Evasive Shareholder Meetings
Temple University - Department of Finance
New York University (NYU) - Stern School of Business
November 3, 2015
We study the strategic scheduling of annual shareholder meetings. When companies move their annual meetings a great distance from headquarters, they tend to experience pronounced stock market underperformance in the six months after the meeting and announce earnings below expectations over the subsequent year. Companies appear to schedule meetings in remote locations when the managers have private, adverse information about future performance and wish to discourage scrutiny by shareholders, analysts, and the media. However, shareholders do not decode this signal, since the disclosure of meeting locations leads to little immediate stock price reaction. We find that voter participation drops when meetings are held at unusual hours, even though most voting is done electronically during a period of weeks before the meeting convenes.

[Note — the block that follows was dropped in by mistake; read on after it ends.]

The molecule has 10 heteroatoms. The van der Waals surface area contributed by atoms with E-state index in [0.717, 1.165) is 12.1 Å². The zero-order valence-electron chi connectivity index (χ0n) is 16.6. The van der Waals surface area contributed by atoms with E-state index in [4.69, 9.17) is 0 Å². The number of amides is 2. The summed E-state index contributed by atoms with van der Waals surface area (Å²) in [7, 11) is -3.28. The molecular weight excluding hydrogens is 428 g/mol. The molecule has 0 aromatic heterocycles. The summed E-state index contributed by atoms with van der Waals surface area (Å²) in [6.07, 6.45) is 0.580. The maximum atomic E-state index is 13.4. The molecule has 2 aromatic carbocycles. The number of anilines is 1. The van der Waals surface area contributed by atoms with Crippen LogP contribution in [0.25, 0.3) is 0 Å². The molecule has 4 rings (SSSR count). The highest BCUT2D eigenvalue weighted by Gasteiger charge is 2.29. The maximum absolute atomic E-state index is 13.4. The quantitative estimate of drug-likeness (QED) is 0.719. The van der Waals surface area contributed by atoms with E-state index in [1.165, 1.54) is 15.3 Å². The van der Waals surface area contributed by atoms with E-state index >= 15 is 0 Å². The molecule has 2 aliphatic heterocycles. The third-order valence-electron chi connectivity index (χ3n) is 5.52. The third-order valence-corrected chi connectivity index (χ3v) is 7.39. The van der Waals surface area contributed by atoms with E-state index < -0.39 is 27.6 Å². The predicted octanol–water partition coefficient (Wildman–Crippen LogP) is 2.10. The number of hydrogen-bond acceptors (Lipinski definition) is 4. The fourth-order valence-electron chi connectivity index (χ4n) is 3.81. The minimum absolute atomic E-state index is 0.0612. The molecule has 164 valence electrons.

Number of Pages in PDF File: 51
Keywords: Shareholder meetings, corporate voting
JEL Classification: G34, K22
Date posted: March 17, 2014 ; Last revised: November 4, 2015
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